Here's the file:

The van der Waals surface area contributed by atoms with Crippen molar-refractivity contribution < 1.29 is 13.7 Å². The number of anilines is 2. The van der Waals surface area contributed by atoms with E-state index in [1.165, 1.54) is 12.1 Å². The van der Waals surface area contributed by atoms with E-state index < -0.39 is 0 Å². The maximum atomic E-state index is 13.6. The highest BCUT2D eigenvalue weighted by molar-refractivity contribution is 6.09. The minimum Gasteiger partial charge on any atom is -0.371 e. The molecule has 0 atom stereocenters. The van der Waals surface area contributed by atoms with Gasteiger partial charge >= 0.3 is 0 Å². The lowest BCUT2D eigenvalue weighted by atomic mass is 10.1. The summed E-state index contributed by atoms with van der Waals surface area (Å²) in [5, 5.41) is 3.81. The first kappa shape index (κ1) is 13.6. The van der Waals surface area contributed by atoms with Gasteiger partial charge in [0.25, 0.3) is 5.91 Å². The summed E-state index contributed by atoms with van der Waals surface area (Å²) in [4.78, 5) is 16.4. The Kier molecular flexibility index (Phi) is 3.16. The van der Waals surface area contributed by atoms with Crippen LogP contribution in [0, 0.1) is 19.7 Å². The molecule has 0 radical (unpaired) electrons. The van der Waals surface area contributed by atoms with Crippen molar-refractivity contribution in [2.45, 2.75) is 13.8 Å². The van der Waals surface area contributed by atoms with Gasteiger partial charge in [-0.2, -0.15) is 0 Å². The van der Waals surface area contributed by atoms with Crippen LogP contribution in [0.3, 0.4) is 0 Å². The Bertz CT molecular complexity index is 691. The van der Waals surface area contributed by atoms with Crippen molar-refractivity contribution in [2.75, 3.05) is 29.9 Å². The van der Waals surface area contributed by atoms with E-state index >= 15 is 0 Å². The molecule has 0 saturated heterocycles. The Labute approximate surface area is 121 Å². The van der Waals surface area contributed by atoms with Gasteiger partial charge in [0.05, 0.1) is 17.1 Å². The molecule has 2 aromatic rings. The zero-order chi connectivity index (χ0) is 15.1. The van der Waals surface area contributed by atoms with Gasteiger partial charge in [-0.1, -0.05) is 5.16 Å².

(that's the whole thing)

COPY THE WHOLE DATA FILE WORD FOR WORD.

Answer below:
The van der Waals surface area contributed by atoms with Crippen molar-refractivity contribution < 1.29 is 13.7 Å². The number of anilines is 2. The van der Waals surface area contributed by atoms with E-state index in [1.165, 1.54) is 12.1 Å². The van der Waals surface area contributed by atoms with E-state index < -0.39 is 0 Å². The maximum atomic E-state index is 13.6. The highest BCUT2D eigenvalue weighted by molar-refractivity contribution is 6.09. The minimum Gasteiger partial charge on any atom is -0.371 e. The molecule has 0 atom stereocenters. The van der Waals surface area contributed by atoms with Gasteiger partial charge >= 0.3 is 0 Å². The lowest BCUT2D eigenvalue weighted by atomic mass is 10.1. The summed E-state index contributed by atoms with van der Waals surface area (Å²) in [5, 5.41) is 3.81. The first kappa shape index (κ1) is 13.6. The van der Waals surface area contributed by atoms with Gasteiger partial charge in [0.25, 0.3) is 5.91 Å². The summed E-state index contributed by atoms with van der Waals surface area (Å²) in [4.78, 5) is 16.4. The Kier molecular flexibility index (Phi) is 3.16. The van der Waals surface area contributed by atoms with Crippen LogP contribution in [0, 0.1) is 19.7 Å². The molecule has 0 radical (unpaired) electrons. The van der Waals surface area contributed by atoms with Crippen molar-refractivity contribution in [2.45, 2.75) is 13.8 Å². The van der Waals surface area contributed by atoms with Gasteiger partial charge in [-0.2, -0.15) is 0 Å². The van der Waals surface area contributed by atoms with Crippen LogP contribution in [0.3, 0.4) is 0 Å². The Bertz CT molecular complexity index is 691. The van der Waals surface area contributed by atoms with Crippen molar-refractivity contribution in [2.75, 3.05) is 29.9 Å². The van der Waals surface area contributed by atoms with E-state index >= 15 is 0 Å². The molecule has 0 saturated heterocycles. The Labute approximate surface area is 121 Å². The van der Waals surface area contributed by atoms with Gasteiger partial charge in [0.05, 0.1) is 17.1 Å². The molecule has 2 aromatic rings. The zero-order chi connectivity index (χ0) is 15.1. The van der Waals surface area contributed by atoms with Gasteiger partial charge in [-0.1, -0.05) is 5.16 Å².